The Eustachian tube is a small passageway that connects the middle ear to the back of the throat. The Eustachian tube plays a critical role in regulating the pressure within the middle ear, which is necessary for healthy hearing. It also helps to drain any fluid that may accumulate in the middle ear, preventing the growth of bacteria that can cause ear infections. When you swallow, yawn, or chew, the muscles in the back of the throat open the Eustachian tube briefly, allowing air to flow in and out of the middle ear, equalizing pressure. If the Eustachian tube is blocked or not functioning correctly, pressure within the middle ear can build up. This can ultimately lead to ear pain, hearing loss, and other complications.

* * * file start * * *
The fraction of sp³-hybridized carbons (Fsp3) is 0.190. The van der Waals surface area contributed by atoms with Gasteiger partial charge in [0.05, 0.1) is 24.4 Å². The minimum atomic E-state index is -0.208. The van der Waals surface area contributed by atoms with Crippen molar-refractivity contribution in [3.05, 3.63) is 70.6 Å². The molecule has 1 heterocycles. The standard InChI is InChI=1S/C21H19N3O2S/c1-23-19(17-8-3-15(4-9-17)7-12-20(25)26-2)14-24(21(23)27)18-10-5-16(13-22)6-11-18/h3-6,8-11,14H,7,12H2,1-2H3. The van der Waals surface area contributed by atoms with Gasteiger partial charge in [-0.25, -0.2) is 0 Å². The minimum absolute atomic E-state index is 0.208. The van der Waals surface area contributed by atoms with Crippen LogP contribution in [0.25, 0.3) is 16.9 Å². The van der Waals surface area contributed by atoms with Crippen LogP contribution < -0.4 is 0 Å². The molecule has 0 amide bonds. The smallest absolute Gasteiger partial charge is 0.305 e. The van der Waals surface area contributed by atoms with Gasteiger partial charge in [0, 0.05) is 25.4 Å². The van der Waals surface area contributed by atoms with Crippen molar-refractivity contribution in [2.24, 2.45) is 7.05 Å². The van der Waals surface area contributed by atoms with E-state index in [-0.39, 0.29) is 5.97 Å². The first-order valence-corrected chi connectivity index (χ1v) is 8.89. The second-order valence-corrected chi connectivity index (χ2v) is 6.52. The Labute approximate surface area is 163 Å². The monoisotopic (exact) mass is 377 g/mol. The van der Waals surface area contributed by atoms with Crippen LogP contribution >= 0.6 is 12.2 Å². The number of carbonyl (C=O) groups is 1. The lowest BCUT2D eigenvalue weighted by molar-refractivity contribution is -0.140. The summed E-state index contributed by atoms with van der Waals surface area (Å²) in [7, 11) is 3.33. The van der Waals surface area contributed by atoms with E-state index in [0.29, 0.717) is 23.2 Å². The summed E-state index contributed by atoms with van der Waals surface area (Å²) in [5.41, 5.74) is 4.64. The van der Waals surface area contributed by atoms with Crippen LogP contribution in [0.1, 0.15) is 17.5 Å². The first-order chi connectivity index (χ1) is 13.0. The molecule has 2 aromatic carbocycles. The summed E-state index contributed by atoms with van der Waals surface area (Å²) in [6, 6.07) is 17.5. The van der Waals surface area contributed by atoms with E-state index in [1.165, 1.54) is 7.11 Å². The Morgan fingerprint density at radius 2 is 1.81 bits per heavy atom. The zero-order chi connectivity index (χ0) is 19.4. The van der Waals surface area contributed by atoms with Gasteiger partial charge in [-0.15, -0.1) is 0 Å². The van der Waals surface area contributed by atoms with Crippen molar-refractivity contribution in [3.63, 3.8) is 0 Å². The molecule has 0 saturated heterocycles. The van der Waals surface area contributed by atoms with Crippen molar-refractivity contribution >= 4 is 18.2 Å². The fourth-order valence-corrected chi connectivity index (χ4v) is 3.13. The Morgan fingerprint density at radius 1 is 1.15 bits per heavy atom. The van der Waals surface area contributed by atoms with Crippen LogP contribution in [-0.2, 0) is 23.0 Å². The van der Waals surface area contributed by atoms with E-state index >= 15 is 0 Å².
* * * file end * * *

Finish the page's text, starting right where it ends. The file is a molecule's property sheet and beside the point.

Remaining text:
The eustachian tube is closed at rest in a hearing auditory system. As noted above, it opens when swallowing, yawning, or chewing to equalize pressure in the middle ear space. This maintenance of middle ear pressure is important not only for the health of the tympanic membrane and mucosal lining of the middle ear, but for sound transmission to the inner ear.